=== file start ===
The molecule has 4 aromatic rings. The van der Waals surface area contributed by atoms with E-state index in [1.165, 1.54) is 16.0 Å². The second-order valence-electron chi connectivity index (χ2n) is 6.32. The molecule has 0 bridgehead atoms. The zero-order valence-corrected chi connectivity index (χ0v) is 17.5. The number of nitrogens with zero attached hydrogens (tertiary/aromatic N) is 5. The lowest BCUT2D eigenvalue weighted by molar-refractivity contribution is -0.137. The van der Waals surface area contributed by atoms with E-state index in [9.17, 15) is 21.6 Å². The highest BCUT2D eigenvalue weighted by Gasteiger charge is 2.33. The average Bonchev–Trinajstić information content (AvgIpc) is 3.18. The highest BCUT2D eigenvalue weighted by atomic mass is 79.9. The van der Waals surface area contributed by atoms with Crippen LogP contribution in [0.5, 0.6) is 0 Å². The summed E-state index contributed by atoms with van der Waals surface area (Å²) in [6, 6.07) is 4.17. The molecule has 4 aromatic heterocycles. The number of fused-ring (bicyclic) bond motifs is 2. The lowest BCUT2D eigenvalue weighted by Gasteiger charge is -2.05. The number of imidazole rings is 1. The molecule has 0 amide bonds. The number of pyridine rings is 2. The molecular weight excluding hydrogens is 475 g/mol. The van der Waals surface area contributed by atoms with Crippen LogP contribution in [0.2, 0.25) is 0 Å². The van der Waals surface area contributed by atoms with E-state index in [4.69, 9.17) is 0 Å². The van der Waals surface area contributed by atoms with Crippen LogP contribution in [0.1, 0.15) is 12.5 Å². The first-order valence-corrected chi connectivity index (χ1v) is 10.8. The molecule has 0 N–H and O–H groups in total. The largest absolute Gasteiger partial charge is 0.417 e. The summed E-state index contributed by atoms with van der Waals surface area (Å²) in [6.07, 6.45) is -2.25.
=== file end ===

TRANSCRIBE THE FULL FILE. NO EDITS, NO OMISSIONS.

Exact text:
The molecule has 4 aromatic rings. The van der Waals surface area contributed by atoms with E-state index in [1.165, 1.54) is 16.0 Å². The second-order valence-electron chi connectivity index (χ2n) is 6.32. The molecule has 0 bridgehead atoms. The zero-order valence-corrected chi connectivity index (χ0v) is 17.5. The number of nitrogens with zero attached hydrogens (tertiary/aromatic N) is 5. The lowest BCUT2D eigenvalue weighted by molar-refractivity contribution is -0.137. The van der Waals surface area contributed by atoms with E-state index in [9.17, 15) is 21.6 Å². The highest BCUT2D eigenvalue weighted by Gasteiger charge is 2.33. The average Bonchev–Trinajstić information content (AvgIpc) is 3.18. The highest BCUT2D eigenvalue weighted by atomic mass is 79.9. The van der Waals surface area contributed by atoms with Crippen LogP contribution in [0.5, 0.6) is 0 Å². The summed E-state index contributed by atoms with van der Waals surface area (Å²) in [6, 6.07) is 4.17. The molecule has 4 aromatic heterocycles. The number of fused-ring (bicyclic) bond motifs is 2. The lowest BCUT2D eigenvalue weighted by Gasteiger charge is -2.05. The number of imidazole rings is 1. The molecule has 0 amide bonds. The number of pyridine rings is 2. The molecular weight excluding hydrogens is 475 g/mol. The van der Waals surface area contributed by atoms with Crippen LogP contribution in [0.2, 0.25) is 0 Å². The van der Waals surface area contributed by atoms with E-state index in [4.69, 9.17) is 0 Å². The van der Waals surface area contributed by atoms with Crippen LogP contribution in [0.1, 0.15) is 12.5 Å². The first-order valence-corrected chi connectivity index (χ1v) is 10.8. The molecule has 0 N–H and O–H groups in total. The largest absolute Gasteiger partial charge is 0.417 e. The summed E-state index contributed by atoms with van der Waals surface area (Å²) in [6.07, 6.45) is -2.25.